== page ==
Ken Schanuel: From Reluctant to Proud
Ken Schanuel didn’t want to be a printer. After cleaning the floors and arranging the handset type drawers at his father’s hot type print shop in the early to mid-’70s, Schanuel decided he would not follow in his father’s footsteps.
“I was bound and determined that I wasn’t going to be a printer when I grew up,” he laughs.
And yet, nearly 40 years later, Schanuel is the director of Production Services for the Catholic Health Association of the United States (CHA) in St. Louis, where he has been a full-time employee since 1988.
After high school in Belleville, Ill., where Schanuel was born and raised, he decided to go to tech school to become an auto mechanic. Unable to get a job right away, he ended up taking a full-time printing job with Marsh Co. in 1978. He worked there for about 10 years — save for eight months spent at another print shop before being asked to come back to Marsh Co.
In August of 1988, he took a job with CHA.
Up Through the Ranks
For someone who did not want to be a printer, Schanuel steadily moved up through the ranks at CHA, where he began as an offset press operator. Some years later, he became the backup for the director of operations for Production Services and eventually was promoted to supervisor when she retired. Ultimately, he took on the role of director of Production Services and the rest is history.
Not only have Schanuel’s responsibilities changed since he started at the in-plant in 1988, but the operation looks quite different today than it did back then. At the time, there were a dozen full-time employees doing mostly mailing, with a slew of offset presses and a bindery department where a lot of the work was done by hand.
Now, Production Services, manned by three full-time employees in addition to Schanuel, boasts a two-color Ryobi 522HX offset press, predominantly for four-color process work, a Xerox Color 1000 digital press and a full-service bindery.
The biggest challenge since becoming manager has been adapting to the changes taking place in the industry, Schanuel explains. Going from being an offset shop to bringing on digital has been a challenging transition, especially for the team, Schanuel says. But, the fact that his team has adapted so well is something that he is proud of.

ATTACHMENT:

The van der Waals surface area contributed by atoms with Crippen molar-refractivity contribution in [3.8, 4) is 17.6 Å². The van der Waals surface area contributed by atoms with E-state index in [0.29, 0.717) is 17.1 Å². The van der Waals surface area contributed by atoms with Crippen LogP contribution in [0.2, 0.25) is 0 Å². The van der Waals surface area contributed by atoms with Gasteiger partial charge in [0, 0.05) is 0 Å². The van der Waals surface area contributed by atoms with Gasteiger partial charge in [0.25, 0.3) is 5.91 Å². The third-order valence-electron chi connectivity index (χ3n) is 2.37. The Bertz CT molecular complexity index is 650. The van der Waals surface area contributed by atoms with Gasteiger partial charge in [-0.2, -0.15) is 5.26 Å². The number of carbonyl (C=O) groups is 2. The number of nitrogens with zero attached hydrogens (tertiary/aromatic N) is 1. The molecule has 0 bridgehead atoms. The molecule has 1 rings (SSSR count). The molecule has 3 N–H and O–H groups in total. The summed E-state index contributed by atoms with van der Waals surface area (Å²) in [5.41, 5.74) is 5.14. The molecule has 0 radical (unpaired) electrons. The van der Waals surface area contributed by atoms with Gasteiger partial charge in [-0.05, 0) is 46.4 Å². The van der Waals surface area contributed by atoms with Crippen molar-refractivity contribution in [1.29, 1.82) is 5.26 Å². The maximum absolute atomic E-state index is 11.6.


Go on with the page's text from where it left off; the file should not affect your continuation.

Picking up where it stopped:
“For a staff that are baby boomers, we get the rap that we don’t want to change, but they’ve been able to change over the years,” he says. “It’s been a big accomplishment.”
Part of that transition included making sure that the staff was cross-trained on all of the equipment. This proved important after an employee who was in charge of shipping, fulfillment, inventory and some bindery work left the organization. Because other employees were cross-trained, Schanuel says, the transition to one less employee was seamless.
As is the case with any print shop, marketing your capabilities is essential. But when an in-plant is part of an organization with a variety of departments, it’s beneficial to let the departments know how the in-plant can support their needs. That’s why, about four to five years ago, Production Services started hosting a series of open houses — about eight in total. Each open house was personalized specifically for a different department, such as Finance and Communications, to highlight the capabilities that may be of use to them at some point.
Now, Schanuel says that Production Services celebrates “In-plant Awareness Month” each February, a program created by the In-plant Printing and Mailing Association. The shop holds an open house and invites everyone at CHA. He uses the opportunity to educate visitors on the in-plant’s services, particularly its digital services.
“We’ve been able to take things that we used to print and create interactive PDFs. For example, we can make the table of contents interactive,” Schanuel says. “You have to be able to adapt to a digital world.”
Moving Into Variable Data
Schanuel says that Production Services is also just starting to get into variable data printing and will begin marketing those capabilities. Once VDP is implemented, he says he will look into cross-media communications, partnering with the Communications and Web teams.
If Schanuel hadn’t gone into printing, he thinks he would have gone into construction, something that he loves.
“I have limited education in it, but I know just enough to be dangerous,” he says.
He has worked with Habitat for Humanity, has rehabbed houses in his spare time and is currently building a cabin in Sullivan, Mo., which he hopes will be a vacation spot to spend time with his children, none of whom will be following in the printing legacy, he says. When he retires, he plans on continuing this line of work and becoming a home inspector or handyman.
In his spare time, Schanuel likes to hunt, fish and ride his Harley-Davidson Street Bob with his wife, who has a Harley-Davidson Sportster. His perfect date night: Going to a Mexican restaurant and then closing out the night with a trip to Bass Pro Shop or Rural King, an Illinois-based farm supply store.
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